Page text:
Getting started with record and replay in WebSphere Message Broker V8


Before you start

About this tutorial

This tutorial shows you how to record, view, and replay messages using IBM® WebSphere® Message Broker V8.0.0.1.


To benefit from this tutorial, you should have some experience with WebSphere Message Broker and have a basic understanding of message flows and WebSphere MQ messaging. You do not need to be an expert in these areas, since the tutorial provides sample files or detailed instructions.

System requirements

  • WebSphere Message Broker V8.0.0.1 Runtime and Toolkit
  • A WebSphere Message Broker instance, which you can create using the Default Configuration Wizard in Message Broker Toolkit or Message Broker Explorer.
  • Record and Replay requires a database. This article uses IBM® DB2®, which you can either install locally or use remotely. For information on supported levels of DB2, see WebSphere Message Broker requirements. Oracle is also supported but is not covered in this tutorial.

Setting up the Web UI

To start the Web UI, you must create a broker to host it, and then apply some configuration properties against that broker.

Creating a broker

If you've already created a broker, you can skip this step. A quick way to create a broker is via the Default Configuration Wizard in the WebSphere Message Broker Toolkit:

  1. Start the Default Configuration Wizard from the WebSphere Message Broker Toolkit Welcome page, which is displayed the first time you start the WebSphere Message Broker Toolkit. If the Welcome page is not displayed, open it in the WebSphere Message Broker Toolkit by clicking Help => Welcome.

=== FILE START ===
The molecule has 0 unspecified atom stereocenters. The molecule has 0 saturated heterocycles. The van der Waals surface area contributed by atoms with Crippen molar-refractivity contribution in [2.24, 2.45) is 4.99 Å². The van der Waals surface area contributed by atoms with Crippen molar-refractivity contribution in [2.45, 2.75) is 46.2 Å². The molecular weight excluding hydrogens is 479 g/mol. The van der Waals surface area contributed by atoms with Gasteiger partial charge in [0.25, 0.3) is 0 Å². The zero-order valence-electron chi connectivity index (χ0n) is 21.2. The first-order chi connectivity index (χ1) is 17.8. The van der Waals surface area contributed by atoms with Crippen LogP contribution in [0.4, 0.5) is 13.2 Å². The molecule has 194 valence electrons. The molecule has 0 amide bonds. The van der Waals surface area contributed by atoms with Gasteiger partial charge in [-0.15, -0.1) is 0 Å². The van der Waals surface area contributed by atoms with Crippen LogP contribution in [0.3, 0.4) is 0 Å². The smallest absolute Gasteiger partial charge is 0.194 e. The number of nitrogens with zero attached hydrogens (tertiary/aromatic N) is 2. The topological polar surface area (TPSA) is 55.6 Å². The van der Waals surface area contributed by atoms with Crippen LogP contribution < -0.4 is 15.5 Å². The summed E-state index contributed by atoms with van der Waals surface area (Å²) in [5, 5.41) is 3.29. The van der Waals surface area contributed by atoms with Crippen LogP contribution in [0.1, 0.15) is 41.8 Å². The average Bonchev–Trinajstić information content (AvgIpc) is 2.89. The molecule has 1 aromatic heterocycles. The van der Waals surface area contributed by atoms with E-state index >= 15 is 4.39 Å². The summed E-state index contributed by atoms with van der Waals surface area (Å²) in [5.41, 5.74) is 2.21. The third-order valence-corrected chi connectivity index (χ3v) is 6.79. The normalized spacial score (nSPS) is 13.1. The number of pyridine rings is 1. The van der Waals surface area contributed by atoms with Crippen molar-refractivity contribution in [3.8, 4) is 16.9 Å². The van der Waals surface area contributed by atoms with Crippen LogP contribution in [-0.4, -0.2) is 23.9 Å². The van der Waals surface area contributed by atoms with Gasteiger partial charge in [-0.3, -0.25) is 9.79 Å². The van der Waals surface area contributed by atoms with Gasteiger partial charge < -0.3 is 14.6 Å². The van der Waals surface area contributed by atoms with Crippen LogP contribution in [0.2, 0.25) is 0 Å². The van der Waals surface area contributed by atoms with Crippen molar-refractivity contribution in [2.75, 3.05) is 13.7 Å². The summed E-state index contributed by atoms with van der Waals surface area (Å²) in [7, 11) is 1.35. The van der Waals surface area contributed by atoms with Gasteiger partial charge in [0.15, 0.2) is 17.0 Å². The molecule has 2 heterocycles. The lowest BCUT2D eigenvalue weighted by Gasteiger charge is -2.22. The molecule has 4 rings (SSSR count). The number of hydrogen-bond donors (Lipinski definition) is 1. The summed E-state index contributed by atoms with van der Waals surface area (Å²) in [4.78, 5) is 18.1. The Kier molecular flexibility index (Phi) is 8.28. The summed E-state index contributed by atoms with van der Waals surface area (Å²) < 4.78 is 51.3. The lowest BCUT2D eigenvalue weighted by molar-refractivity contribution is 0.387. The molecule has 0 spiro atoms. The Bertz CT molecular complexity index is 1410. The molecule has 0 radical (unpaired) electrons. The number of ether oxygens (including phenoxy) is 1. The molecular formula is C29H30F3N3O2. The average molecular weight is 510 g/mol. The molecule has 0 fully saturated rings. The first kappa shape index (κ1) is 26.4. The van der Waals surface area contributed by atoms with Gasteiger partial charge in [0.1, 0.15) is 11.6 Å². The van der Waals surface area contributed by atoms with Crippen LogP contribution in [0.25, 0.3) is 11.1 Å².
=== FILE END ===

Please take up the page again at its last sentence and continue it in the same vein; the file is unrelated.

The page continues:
2. Click Get Started on the Welcome page, then click Create the Default Configuration.
  3. Click Start the Default Configuration Wizard.
  4. The welcome page of the Wizard describes what is about to happen. Click Next to continue. The Wizard checks whether the default configuration has already been created.
  5. After the Wizard runs successfully, click Next and then Finish. The wizard creates default broker named MB8BROKER.

Configuration properties

You can configure the Web UI to use either HTTP or HTTPS on any port. This tutorial assumes that the default broker's name is MB8BROKER and that you want to use HTTP on Port 4414, which is set by default. If you have another broker, then you may need to set the port manually. If you want the Web UI to use a another port, then change the commands accordingly.

  1. Set the HTTP port by running the mqsichangeproperties command in the command console:
    mqsichangeproperties MB8BROKER -b webadmin -o HTTPConnector -n port -v 4414
  2. To confirm that the properties have been set correctly, run the mqsireportproperties command, as shown below:
    mqsireportproperties MB8BROKER -b webadmin -o HTTPConnector -a

    This command produces a response similar to this truncated example:

    . . .
  3. By default, the Web Administration Interface is enabled for new brokers. For migrated brokers you must enable the Web Administration Interface yourself. To do so, run the mqsichangeproperties command in the command console:
    mqsichangeproperties MB8BROKER -b webadmin -o server -n enabled,enableSSL 
        -v true,false
  4. To confirm that the properties have been set correctly, run the mqsireportproperties command, as shown below:
    mqsireportproperties MB8BROKER -b webadmin -o server -a

    This command produces a response similar to this example:

  5. To ensure that the changes take effect, restart the broker by running the following commands in the command console:
    mqsistop MB8BROKER
    mqsistart MB8BROKER

Connecting to the web UI